The GAR played their own role in defining society’s memory of the war by annually reminding their audiences in Memorial Day speeches of the righteousness of preserving the Union (and in some speeches the righteousness of destroying slavery). For example, Indiana veteran George W. Spahr argued in his 1893 Memorial Day speech that all Americans should be “consoled by the fact that we are no longer a doubtful confederation of States; that we are no longer a compact of colonies existing at the will and pleasure of the parties to the combine.” Above all, Spahr believed this unified nationalist spirit was born through the efforts of men whose “self-sacrifice” provided a tangible example of patriotism and love of country.

Our nation’s dead deserve a place in our collective memory and a debt of thanks that will never be fully paid. Memorial Day helps us pay a part of that debt back and reminds us of our fellow citizens who are willing to die so that we may continue to live in comfort. But lurking under our “thank the servicemen and women” sentiments lie difficult questions that this nation must continually address about the nature of military action and nationalism.

According to the historian Susan-Mary Grant:

Americans . . . have been unwilling to concede that violence rather than voluntarism played a central role in their national development. Consequently, as far as the creation of the American nation is concerned, the subject of war is approached obliquely. The American way of war, in short, is almost always presented in quasi-mystical terms that support the national idea of freedom and equality for all . . . [and] downplay the extent and the implications of violence within the nation (189, 191).

In sum, Memorial Day is often framed as a day for remembering death, but less often is it a day for remembering the act of killing. George Spahr focused on the “self-sacrifice” of Union soldiers in his Memorial Day speech, but he omitted the fact that the federal government resorted to a forceful military draft in 1863 to maintain the Union war effort. He and countless veterans were also forced to deal with the memories of wartime killing on a daily basis. As historian Reid Mitchell points out, Julia Ward Howe’s song “Battle Hymn of the Republic” includes the lyric “let us die to make men free,” not “let us kill to make men free,” a convenient side stepping of what soldiers are actually tasked to do in the military. Any reflection on the nation’s dead requires us to analyze the nature of war itself and ask why our elected leaders sometimes choose to rely on warfare to ostensibly preserve and even enhance our American democracy.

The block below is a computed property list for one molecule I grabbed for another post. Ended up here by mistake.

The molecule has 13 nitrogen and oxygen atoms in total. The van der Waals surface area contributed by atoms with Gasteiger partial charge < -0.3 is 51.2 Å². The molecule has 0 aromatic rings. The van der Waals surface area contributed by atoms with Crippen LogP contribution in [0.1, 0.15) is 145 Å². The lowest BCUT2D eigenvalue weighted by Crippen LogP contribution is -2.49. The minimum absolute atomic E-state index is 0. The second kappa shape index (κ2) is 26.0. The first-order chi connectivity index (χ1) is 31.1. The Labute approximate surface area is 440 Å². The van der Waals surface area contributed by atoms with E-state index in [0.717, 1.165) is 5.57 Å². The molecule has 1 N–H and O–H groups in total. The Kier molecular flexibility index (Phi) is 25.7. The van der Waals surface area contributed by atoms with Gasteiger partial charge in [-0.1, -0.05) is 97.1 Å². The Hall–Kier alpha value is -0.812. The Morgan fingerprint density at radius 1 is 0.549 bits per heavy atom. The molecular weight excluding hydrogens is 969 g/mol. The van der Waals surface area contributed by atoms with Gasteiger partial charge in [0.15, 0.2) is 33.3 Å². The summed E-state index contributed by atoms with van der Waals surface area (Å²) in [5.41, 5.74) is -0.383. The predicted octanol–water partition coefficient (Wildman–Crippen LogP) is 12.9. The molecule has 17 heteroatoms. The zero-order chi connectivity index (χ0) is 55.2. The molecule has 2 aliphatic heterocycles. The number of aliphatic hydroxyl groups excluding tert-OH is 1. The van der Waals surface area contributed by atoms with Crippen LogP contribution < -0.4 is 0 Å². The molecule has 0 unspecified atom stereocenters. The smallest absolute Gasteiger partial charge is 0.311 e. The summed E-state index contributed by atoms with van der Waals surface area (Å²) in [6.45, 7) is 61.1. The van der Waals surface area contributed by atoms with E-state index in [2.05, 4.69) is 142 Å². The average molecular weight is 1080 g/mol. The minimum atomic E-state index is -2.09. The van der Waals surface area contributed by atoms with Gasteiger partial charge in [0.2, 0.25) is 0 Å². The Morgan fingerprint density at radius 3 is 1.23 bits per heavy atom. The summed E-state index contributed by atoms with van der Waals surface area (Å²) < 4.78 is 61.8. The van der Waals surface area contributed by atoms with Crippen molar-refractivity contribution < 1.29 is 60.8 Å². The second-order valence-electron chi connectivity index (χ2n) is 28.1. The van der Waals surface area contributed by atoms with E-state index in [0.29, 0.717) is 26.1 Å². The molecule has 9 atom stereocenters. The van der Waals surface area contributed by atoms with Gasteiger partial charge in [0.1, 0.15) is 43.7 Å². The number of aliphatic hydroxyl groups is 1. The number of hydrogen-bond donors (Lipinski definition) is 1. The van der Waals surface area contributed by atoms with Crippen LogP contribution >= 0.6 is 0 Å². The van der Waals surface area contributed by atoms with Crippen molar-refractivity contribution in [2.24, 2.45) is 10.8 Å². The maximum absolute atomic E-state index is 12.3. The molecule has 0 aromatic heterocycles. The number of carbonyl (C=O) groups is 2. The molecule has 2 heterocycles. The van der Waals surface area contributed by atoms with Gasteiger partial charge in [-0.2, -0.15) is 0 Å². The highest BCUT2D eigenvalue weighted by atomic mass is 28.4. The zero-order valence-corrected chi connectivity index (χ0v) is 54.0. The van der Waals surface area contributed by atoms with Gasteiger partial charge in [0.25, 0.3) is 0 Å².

We should do our absolute best to avoid warfare in the future. Memorial Day should be a day for reflection, thanks, and critical discussion about the state our nation, but not a day for unquestioningly glorifying the military. Mississippi Senator John Sharp Williams said as much to a group of Confederate veterans in his 1904 Memorial Day speech:

No matter how bright the uniform, how loud ‘the shouting of captains,’ how splendid the deeds of valor, how inspiring the clangor of fife and drums, there is nothing more disgusting, nothing more detestable, and nothing more in the history of the world has been so dangerous and destructive as the puerile thirst for military fame and the schoolboy love for ‘glory’ and a strenuous life.

Given our questionable military interventions since the attacks of September 11, 2001, and our seeming inability to care for veterans once they return home, let us hope that this nation’s future is not dominated by constant warfare and the deaths of our best and brightest citizens. We owe it to ourselves and those who have died in service of the United States to promote peace at all times.